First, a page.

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As the Ukraine crisis grows, gold rises, and markets fall.


NEW YORK (Reuters) – The U.S. Gold prices surged to an eight-month high on Thursday after U.S. President Joe Biden said Russia had every reason to strike Ukraine. At the same time, Moscow accused Washington of disregarding its security requests.

Despite solid corporate profits in Europe, a global equity index sank more than 1% as the Ukraine crisis worsened. Russian-backed rebels and the Ukrainian military accused each other of firing shells across a cease-fire line. Britain claimed Russia was attempting to create a pretext for an invasion.

In a sign of growing concern about Ukraine, U.S. Secretary of State Antony Blinken warned the U.N. Security Council that Russia’s probable invasion of Ukraine is a “moment of risk” for the safety of millions of people. Russia denies any intention of invading its neighbor.

Government bond rates in the US and Germany decreased. At the same time, oil dropped down as discussions to renew a 2015 nuclear deal that would allow Iran to resume oil shipments to consumers such as South Korea approached their final stages. However, losses were limited by rising tensions between Russia, the world’s largest oil supplier, and the West.

According to Marc Chandler, the chief market strategist at Bannockburn Global Forex, investors were already looking ahead to the long weekend. Monday was a U.S. holiday, and markets closed.
“As a market member, you are not encouraged to resist the risk-off mindset ahead of the weekend when anything may happen,” Chandler said.

The pan-European STOXX 600 index sank 0.74 percent, while the MSCI world stock index fell 0.85 percent.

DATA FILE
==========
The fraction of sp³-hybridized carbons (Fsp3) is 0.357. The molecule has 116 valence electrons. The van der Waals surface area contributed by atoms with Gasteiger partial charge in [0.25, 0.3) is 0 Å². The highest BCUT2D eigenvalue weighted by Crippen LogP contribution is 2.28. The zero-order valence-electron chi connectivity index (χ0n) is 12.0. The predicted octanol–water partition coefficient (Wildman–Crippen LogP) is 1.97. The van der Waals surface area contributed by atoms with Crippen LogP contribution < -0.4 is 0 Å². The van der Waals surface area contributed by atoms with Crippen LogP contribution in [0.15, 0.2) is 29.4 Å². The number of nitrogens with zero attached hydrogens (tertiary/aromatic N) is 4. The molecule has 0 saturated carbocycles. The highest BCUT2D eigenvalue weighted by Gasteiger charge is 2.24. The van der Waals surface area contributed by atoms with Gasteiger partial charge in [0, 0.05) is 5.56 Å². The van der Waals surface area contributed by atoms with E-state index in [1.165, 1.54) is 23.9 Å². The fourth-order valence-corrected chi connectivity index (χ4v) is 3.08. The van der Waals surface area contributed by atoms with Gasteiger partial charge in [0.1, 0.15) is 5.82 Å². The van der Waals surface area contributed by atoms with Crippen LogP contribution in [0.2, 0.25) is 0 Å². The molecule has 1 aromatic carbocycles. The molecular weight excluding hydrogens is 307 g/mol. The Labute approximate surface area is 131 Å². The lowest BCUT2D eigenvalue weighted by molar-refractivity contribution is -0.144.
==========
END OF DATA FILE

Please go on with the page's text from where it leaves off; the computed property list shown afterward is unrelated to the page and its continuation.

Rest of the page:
The Dow Jones Industrial Average sank 1.19 percent, the S& P 500 slid 1.18 percent, and the Nasdaq Composite plunged 1.47 percent on Wall Street.

Asia MSCI’s broadest index of Asia-Pacific equities increased by 0.15 percent.
Concerns about a super-hawkish Federal Reserve rate-tightening campaign subsided overnight as minutes from the Fed’s most recent policy meeting suggested a moderate, even dovish approach.
Concerns over Ukraine prompted investors to purchase government debt. As a result, rates on the 10-year Treasury note in the United States fell 8.2 basis points to 1.963 percent. In comparison, yields on Germany’s 10-year government bond fell 0.2 basis points to 0.229 percent.

The Russia-Ukraine situation has alarmed investors, who must simultaneously watch the Fed and other central banks’ attempts to combat growing global inflation.

Spot gold rose 1.5 percent to $1,895.77 per ounce after briefly approaching the critical $1,900 level.
Oil prices plunged by more than 2% before leveling out. Crude futures in the United States sank 1.56 percent to $92.20 per barrel, while Brent traded at $93.30, down 1.59 percent on the day.

The dollar, also seen as a haven, initially surged against most currencies. Still, gains faded, and the greenback was later modestly weaker, indicating that investors were not yet panicked about Russia-Ukraine hostilities.
However, the Japanese yen, which investors frequently buy as a haven, reached its highest level since February 7.
The dollar index lost 0.058 percent to 114.98 per dollar, while the yen rose 0.42 percent to 114.98 per dollar.

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